The Importance of Nasal Breathing

Everyone breathes…but are you breathing properly? Breathing through your nose – as opposed to breathing through your mouth – can be the key to a good night’s sleep. 


Why Is Nasal Breathing Important?

Breathing comes naturally, and most of us don’t tend to think about it much. However, nasal breathing – as opposed to breathing through your mouth – can lead to better quality sleep and overall well-being.

The nose is specifically designed for breathing, and has many functions that enable you to breathe properly, efficiently, and safely. The first of these is the nose’s ability to filter out foreign particles such as dust, pollen, and allergens. Breathing through your nose helps to prevent these particles from entering your lungs. In addition, your nose releases nitric oxide (NO), a vasodilator that helps to widen blood vessels, during nasal breathing, which can help improve the circulation of oxygen throughout your body. Finally, your nose helps to warm and moisturize the air you inhale to your body temperature, which makes breathing in easier on your lungs.

Since your nose was designed to breathe, nasal breathing benefits include but are not limited to reduced exposure to foreign substances, improving your lung volume, increasing air flow to nerves, arteries, and veins, aiding your immune system, increasing your circulation, lowering your risk of developing allergies and hay fever, and lowering your risk for sleep apnea and snoring.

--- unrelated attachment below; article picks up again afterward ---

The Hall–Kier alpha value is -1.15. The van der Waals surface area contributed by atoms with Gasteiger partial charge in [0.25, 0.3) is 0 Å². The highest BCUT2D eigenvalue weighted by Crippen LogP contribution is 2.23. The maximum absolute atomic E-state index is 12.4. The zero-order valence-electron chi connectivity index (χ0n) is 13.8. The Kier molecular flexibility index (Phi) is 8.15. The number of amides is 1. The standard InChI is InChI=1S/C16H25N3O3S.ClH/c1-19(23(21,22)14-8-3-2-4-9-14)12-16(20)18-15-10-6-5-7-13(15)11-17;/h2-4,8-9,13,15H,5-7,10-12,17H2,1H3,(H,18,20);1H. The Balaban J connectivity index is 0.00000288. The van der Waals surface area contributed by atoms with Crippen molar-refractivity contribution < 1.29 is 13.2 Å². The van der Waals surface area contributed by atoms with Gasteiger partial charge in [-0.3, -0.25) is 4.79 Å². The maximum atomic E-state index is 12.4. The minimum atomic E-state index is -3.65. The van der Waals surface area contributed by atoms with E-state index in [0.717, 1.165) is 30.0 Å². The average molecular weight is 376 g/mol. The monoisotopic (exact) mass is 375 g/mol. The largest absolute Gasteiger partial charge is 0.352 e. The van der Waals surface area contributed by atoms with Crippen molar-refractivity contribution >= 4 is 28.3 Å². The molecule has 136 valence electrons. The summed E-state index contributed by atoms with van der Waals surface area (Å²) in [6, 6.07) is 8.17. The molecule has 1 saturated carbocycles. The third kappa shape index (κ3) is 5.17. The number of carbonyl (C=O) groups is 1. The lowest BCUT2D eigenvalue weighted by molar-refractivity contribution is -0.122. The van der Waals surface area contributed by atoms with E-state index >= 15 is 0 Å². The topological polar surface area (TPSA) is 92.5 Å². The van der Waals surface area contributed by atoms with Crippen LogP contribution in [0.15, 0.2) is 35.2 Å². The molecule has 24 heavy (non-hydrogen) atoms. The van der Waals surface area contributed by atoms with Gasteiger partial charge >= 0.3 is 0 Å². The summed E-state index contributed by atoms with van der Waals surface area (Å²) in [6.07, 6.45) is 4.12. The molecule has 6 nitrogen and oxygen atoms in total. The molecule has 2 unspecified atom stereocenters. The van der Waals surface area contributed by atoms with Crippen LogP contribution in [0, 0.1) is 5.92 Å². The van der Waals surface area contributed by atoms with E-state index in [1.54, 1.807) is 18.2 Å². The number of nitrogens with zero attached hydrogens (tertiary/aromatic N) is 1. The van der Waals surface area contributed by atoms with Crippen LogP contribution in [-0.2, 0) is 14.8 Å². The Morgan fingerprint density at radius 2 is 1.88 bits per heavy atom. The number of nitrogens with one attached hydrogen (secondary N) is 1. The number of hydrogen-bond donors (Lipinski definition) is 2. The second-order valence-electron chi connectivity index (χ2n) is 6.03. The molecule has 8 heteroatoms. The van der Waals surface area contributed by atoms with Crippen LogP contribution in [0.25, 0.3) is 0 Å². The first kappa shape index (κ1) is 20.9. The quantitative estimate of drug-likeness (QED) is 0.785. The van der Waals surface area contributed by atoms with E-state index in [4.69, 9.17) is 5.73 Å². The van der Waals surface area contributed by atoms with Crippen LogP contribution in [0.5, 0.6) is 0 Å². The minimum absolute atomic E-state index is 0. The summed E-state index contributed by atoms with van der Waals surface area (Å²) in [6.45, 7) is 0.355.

The Dangers Of Mouth Breathing

An estimated 30-50% of adults breathe through their mouth every day. While you can breathe through your mouth, it was primarily designed to help you speak, drink, and eat, and doesn’t possess many of the unique and helpful features that your nose does for breathing purposes. 

While mouth breathing is necessary in some cases – for instance, if you have small nostrils, a deviated septum, or congestion – there are also downsides. Breathing through your mouth means your mouth loses moisture, which can lead to dry mouth, bad breath, and gum inflammation (also known as gingivitis). Mouth breathing can also increase your risk of allergic reactions to allergens, of developing asthma, of experiencing teeth or jaw abnormalities, of inhaling unfiltered air, and can even exacerbate snoring and Obstructive Sleep Apnea (OSA), as it can increase airway collapse and nasal resistance.

Nasal Breathing and Sleep Apnea

Obstructive Sleep Apnea (OSA) is a condition that causes breathing to repeatedly stop and start during sleep, and therefore repeatedly deprives your body of oxygen. When your oxygen level dips, your body may signal you to start suddenly gasping or gulping in air quickly. Experiencing this phenomenon often, you can develop a habit of breathing with your mouth open to accommodate your body’s need for more oxygen.

Here at SomnoMed, we’ve ensured that our oral devices help promote nasal breathing. The anterior fulcrum design of the SomnoDent® Avant gently closes patients’ mouths, so that they breathe through their nose while asleep. This eliminates snoring in most people, as well as prevents dry mouth – a common complaint with other oral appliances.

Bottom Line

Nasal breathing not only encourages an increase in blood oxygenation and the amount of oxygen delivered to tissues and organs – along with other benefits – but it also promotes a healthier, sounder, and quieter sleep. 

If you’d like to learn more about how a SomnoMed device can help with your nasal breathing – thereby helping with snoring and sleep apnea and/or that of a loved one’s – reach out to us! We’re here to help every step of the journey:

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